(OK, so the Michael Jackson book is now with the copy-editor, so I have a little more time for posts here... So a couple of throat clearing posts before the long-promised Eliminativist Marxist post...)
Zone Styx Travelcard responds to Jude Rogers's simultaneously hilarious and depressing "Why Don't You"-style call to "action". What's interesting about Rogers's piece is the assumption, by no means unique to her, that "being positive" and "doing things" are automatically good, as if it is a duty to be chipper and keep your chin up. But it is this demand, this compulsory affirmationism, that is actually depressing. As Zone notes, "I was far more depressed reading Rogers’ piece, than I was when reading any of the quibblers she’s trying to call time on."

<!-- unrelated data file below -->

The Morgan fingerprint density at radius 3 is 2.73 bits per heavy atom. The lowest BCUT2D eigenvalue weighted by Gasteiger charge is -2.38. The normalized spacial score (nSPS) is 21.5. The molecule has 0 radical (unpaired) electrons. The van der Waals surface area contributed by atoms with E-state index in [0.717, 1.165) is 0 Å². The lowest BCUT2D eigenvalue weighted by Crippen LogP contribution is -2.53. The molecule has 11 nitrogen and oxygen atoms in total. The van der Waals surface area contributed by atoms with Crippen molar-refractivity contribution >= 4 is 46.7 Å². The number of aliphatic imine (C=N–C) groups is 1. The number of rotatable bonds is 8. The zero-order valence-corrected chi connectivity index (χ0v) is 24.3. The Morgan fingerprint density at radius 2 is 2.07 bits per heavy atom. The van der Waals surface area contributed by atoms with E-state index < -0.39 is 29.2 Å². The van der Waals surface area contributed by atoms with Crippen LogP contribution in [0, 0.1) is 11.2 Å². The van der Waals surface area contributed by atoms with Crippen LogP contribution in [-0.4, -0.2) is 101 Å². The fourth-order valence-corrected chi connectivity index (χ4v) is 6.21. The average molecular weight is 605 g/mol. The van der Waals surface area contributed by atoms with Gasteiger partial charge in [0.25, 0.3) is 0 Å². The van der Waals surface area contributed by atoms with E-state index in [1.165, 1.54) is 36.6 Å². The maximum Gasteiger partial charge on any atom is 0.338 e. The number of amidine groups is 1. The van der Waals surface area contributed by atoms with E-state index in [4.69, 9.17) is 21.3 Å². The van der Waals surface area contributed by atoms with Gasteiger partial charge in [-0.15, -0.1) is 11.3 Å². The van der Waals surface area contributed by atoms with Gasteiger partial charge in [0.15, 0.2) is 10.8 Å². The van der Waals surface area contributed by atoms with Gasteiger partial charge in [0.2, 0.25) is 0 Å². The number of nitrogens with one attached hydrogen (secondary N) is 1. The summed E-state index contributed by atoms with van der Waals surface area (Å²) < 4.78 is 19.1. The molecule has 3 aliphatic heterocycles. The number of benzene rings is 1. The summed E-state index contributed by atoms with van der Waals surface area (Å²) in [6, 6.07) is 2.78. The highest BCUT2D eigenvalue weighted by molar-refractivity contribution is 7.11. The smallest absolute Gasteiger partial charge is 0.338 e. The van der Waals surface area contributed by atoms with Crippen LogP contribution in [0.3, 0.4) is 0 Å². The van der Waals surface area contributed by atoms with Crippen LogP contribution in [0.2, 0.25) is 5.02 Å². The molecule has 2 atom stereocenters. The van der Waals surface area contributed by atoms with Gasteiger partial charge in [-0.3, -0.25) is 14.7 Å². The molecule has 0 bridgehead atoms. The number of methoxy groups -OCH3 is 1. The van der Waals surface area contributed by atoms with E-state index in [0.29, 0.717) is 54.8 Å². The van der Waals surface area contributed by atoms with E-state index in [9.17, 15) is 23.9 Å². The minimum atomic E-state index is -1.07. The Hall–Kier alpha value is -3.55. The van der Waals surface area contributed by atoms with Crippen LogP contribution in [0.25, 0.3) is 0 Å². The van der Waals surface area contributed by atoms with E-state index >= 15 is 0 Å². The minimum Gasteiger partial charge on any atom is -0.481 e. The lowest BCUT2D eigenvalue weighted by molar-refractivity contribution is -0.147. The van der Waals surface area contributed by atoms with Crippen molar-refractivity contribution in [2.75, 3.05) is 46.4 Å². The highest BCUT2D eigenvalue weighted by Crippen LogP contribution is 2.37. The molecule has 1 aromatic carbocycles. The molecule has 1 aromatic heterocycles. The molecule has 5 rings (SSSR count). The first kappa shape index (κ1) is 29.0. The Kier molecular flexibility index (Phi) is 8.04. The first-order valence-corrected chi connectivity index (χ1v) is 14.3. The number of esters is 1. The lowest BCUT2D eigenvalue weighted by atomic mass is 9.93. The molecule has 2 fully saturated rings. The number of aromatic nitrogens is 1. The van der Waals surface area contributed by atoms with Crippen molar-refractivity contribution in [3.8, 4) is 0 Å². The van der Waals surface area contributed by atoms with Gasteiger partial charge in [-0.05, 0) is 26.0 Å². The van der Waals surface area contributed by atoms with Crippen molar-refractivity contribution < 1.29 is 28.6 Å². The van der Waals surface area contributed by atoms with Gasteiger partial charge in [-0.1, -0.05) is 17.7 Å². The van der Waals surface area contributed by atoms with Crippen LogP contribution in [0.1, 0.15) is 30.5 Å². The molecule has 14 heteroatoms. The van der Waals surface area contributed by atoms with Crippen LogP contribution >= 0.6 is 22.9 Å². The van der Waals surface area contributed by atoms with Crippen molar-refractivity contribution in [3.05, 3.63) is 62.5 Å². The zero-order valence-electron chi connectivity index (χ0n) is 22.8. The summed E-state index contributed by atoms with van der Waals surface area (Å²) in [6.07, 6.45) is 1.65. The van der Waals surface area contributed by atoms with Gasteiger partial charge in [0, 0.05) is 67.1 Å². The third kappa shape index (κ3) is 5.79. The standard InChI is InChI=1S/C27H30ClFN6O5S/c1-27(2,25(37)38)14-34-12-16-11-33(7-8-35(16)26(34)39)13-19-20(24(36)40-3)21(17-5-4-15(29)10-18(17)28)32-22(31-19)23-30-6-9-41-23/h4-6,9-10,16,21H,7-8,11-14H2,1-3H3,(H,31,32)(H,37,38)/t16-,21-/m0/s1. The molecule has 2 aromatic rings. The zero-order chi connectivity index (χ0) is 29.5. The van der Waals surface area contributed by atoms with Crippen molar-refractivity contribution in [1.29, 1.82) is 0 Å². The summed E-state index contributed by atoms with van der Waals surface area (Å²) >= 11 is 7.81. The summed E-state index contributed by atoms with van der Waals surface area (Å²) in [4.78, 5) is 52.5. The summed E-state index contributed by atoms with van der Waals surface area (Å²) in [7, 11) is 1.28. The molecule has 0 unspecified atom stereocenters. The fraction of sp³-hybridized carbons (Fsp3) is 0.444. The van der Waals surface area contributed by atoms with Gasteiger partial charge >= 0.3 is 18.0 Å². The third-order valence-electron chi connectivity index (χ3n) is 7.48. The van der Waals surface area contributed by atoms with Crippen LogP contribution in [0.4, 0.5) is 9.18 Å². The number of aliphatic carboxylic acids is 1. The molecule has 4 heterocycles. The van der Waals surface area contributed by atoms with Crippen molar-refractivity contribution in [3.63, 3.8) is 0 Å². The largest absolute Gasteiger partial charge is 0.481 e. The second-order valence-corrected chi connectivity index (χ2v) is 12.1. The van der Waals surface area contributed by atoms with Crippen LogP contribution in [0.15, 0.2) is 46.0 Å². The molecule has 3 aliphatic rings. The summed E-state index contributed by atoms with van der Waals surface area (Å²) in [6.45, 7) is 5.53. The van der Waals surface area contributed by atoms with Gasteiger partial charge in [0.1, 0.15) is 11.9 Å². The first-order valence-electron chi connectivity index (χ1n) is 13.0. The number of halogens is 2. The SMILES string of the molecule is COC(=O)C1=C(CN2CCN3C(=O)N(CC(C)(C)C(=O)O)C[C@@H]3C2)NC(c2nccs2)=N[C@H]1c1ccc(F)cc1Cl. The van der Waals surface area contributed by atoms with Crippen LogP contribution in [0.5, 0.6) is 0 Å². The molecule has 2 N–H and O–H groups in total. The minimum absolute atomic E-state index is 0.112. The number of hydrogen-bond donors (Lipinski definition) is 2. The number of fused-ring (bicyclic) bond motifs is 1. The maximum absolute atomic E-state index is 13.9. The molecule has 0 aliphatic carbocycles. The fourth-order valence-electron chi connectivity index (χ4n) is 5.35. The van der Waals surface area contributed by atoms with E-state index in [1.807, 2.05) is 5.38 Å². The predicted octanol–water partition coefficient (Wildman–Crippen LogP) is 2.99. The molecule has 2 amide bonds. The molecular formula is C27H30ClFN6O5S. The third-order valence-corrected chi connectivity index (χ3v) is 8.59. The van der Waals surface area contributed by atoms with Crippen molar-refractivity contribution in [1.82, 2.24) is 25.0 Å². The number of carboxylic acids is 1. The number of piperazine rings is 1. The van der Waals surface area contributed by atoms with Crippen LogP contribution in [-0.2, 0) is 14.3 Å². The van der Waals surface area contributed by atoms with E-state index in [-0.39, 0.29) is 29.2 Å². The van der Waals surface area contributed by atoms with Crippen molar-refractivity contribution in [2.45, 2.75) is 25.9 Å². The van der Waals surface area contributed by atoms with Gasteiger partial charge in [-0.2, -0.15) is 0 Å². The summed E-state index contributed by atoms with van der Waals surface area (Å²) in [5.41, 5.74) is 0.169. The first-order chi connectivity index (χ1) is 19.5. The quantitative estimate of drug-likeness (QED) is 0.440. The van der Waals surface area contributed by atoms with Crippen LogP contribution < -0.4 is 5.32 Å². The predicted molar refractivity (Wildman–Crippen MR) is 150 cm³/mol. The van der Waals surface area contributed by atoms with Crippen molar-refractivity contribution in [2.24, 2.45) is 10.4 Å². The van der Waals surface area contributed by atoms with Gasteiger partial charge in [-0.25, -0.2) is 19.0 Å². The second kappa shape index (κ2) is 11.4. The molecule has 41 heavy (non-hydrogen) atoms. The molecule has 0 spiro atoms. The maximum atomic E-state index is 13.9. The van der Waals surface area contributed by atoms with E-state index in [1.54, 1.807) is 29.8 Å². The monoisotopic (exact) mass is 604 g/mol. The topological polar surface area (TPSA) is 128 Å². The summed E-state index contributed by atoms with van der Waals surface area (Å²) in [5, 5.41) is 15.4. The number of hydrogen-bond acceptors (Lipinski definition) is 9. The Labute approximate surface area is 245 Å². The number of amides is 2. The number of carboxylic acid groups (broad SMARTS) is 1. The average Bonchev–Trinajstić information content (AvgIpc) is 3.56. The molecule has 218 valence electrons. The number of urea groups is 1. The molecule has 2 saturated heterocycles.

All of this resonated as, during the course of research for my next book, I read Darian Leader's The New Black: Mourning, Melancholia And Depression the other day. I was particularly struck by Leader's comparison of CBT with the techniques used by the leaders of the Cultural Revolution. "Cognitive therapy," Leader argues, "was perhaps used most widely in the Cultural Revolution in China, where people were taught that depression was just wrong thinking. ... Positive thinking should banish unhelpful and antisocial negative attitudes. This form of conditioning shares the aims of cognitive behavioural therapy today. The individual is taught to deny the legitimacy of their symptoms." However accurate or not this might be in relation to the Cultural Revolution, it is certainly the case that "positive thinking" functions as a tool of ideological realignment in late capitalism, So much of the labour of the cultural workers of late capitalism - with their light! upbeat! irreverent! cheerleading for the latest commodity - acts precisely to make us deny the legitimacy of our symptoms. (I think of the strangely solemn quality of Edith Bowman's dead-eyed enthusing on BBC3's coverage Reading festival: she looks like a hostage forced to profess the "brilliance" of everything that happens to pass into her consciousness.) Making negative judgements is held to be the result of "moaning", in other words a defective mental attitude. (With the implication, as Zone points out, that with the right mental attitude, one can learn to like anything.)